As a consequence of our experience and geeky curiosity about the business, we’re often victims of self-inflicted wounds as we torment each other with question after question as we peel the onion on a specific topic. Somewhat fatiguing, but we don’t want our clients surprised by unintended consequences of well-intentioned policies or incomplete solutions. I’m grateful to work with engaged and thoughtful colleagues who continually strive to make sure we’re thinking of everything. Jennifer Chung, Esq., Vice President, Senior Compliance Officer was a key contributor here on a few topics I’ve been thinking about this summer.
- Expanded fertility benefits – Historically limited to infertility benefits, this has been redefined by some companies to support LGBT employees, amongst others. Like the new impact on clients who offer cash in lieu of benefits to non-exempt employees, no good deed goes unpunished. There’s even healthy debate on what this should be called and to whom it should be offered – Fertility, Family Creation, Family Expansion…there are multiple versions that can be off-putting to certain individuals once you start trying to define “family”.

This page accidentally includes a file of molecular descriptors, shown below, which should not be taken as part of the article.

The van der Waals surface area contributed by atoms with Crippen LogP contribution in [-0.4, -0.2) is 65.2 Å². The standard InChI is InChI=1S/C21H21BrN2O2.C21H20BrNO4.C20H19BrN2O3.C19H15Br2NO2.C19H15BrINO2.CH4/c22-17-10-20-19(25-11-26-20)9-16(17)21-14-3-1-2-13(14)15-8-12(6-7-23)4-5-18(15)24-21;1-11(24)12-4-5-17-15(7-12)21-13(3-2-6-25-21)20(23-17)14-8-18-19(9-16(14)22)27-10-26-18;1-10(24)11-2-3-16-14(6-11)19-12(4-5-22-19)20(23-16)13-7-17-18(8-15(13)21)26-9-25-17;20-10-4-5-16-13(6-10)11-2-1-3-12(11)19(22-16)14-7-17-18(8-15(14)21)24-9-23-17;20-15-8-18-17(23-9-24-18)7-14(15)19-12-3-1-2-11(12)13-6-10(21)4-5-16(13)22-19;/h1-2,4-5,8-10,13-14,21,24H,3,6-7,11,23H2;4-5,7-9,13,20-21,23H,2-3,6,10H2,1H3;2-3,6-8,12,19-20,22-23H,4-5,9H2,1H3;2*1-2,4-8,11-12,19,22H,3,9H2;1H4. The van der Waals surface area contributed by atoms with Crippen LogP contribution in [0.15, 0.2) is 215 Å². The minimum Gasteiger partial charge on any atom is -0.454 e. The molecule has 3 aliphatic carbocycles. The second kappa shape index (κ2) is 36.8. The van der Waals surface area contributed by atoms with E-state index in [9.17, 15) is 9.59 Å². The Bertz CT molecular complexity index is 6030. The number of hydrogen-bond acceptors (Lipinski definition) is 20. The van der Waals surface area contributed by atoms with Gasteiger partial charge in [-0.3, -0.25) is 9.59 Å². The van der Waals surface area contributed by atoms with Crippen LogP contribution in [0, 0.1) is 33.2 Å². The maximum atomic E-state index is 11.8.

- Reclassified employees – The impact goes beyond an increase to overtime pay. You may have components of your Benefits programs that require a second look if you’re moving employees to non-exempt status.
Expanded Fertility Benefits
I’m surprised by the narrow lens through which some emerging solutions are examined. A recent example is the publicity around companies rolling out these benefits – (New hope for a family). We have been exploring this for months with clients committed to meeting the needs of a diverse workforce. We have concerns, however, about the mechanics and ramifications of offering such a benefit on a tax-free basis. It was surprising that the taxation issue wasn’t even acknowledged in multiple news publications. I’d welcome dialogue with industry peers who are also navigating this new space to help clients modernize their policies. Have you identified an iron clad defensible strategy here?